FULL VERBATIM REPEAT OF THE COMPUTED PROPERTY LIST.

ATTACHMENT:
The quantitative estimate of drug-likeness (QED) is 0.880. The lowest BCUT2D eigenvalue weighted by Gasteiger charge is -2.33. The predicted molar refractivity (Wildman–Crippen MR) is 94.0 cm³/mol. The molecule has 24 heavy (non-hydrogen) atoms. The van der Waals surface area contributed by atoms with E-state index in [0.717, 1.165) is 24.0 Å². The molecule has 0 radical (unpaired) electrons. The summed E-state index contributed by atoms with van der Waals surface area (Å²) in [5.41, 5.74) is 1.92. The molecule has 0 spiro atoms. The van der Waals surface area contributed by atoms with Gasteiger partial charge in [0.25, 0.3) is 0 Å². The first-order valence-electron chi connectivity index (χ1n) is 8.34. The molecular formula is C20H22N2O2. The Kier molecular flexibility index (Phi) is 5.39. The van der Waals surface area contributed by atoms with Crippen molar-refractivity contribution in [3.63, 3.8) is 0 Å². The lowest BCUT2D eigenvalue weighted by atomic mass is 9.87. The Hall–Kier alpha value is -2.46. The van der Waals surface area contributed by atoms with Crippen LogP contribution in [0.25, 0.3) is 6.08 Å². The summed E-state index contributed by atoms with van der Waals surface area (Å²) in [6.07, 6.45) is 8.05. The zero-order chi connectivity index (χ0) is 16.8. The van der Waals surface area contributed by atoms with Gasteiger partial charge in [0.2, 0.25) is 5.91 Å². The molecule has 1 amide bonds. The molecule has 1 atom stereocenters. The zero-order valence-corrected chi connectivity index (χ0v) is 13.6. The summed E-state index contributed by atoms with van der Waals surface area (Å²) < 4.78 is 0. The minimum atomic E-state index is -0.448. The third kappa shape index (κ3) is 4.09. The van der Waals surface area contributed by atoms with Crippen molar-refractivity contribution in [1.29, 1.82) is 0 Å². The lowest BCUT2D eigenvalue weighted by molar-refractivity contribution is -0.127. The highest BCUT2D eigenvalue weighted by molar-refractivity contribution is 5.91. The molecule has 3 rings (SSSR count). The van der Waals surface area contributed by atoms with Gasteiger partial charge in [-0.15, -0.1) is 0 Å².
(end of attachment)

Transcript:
The quantitative estimate of drug-likeness (QED) is 0.880. The lowest BCUT2D eigenvalue weighted by Gasteiger charge is -2.33. The predicted molar refractivity (Wildman–Crippen MR) is 94.0 cm³/mol. The molecule has 24 heavy (non-hydrogen) atoms. The van der Waals surface area contributed by atoms with E-state index in [0.717, 1.165) is 24.0 Å². The molecule has 0 radical (unpaired) electrons. The summed E-state index contributed by atoms with van der Waals surface area (Å²) in [5.41, 5.74) is 1.92. The molecule has 0 spiro atoms. The van der Waals surface area contributed by atoms with Gasteiger partial charge in [0.25, 0.3) is 0 Å². The first-order valence-electron chi connectivity index (χ1n) is 8.34. The molecular formula is C20H22N2O2. The Kier molecular flexibility index (Phi) is 5.39. The van der Waals surface area contributed by atoms with Crippen molar-refractivity contribution in [3.63, 3.8) is 0 Å². The lowest BCUT2D eigenvalue weighted by atomic mass is 9.87. The Hall–Kier alpha value is -2.46. The van der Waals surface area contributed by atoms with Crippen LogP contribution in [0.25, 0.3) is 6.08 Å². The summed E-state index contributed by atoms with van der Waals surface area (Å²) in [6.07, 6.45) is 8.05. The zero-order chi connectivity index (χ0) is 16.8. The van der Waals surface area contributed by atoms with Gasteiger partial charge in [0.2, 0.25) is 5.91 Å². The molecule has 1 amide bonds. The molecule has 1 atom stereocenters. The zero-order valence-corrected chi connectivity index (χ0v) is 13.6. The summed E-state index contributed by atoms with van der Waals surface area (Å²) < 4.78 is 0. The minimum atomic E-state index is -0.448. The third kappa shape index (κ3) is 4.09. The van der Waals surface area contributed by atoms with Crippen molar-refractivity contribution in [1.29, 1.82) is 0 Å². The lowest BCUT2D eigenvalue weighted by molar-refractivity contribution is -0.127. The highest BCUT2D eigenvalue weighted by molar-refractivity contribution is 5.91. The molecule has 3 rings (SSSR count). The van der Waals surface area contributed by atoms with Gasteiger partial charge in [-0.15, -0.1) is 0 Å².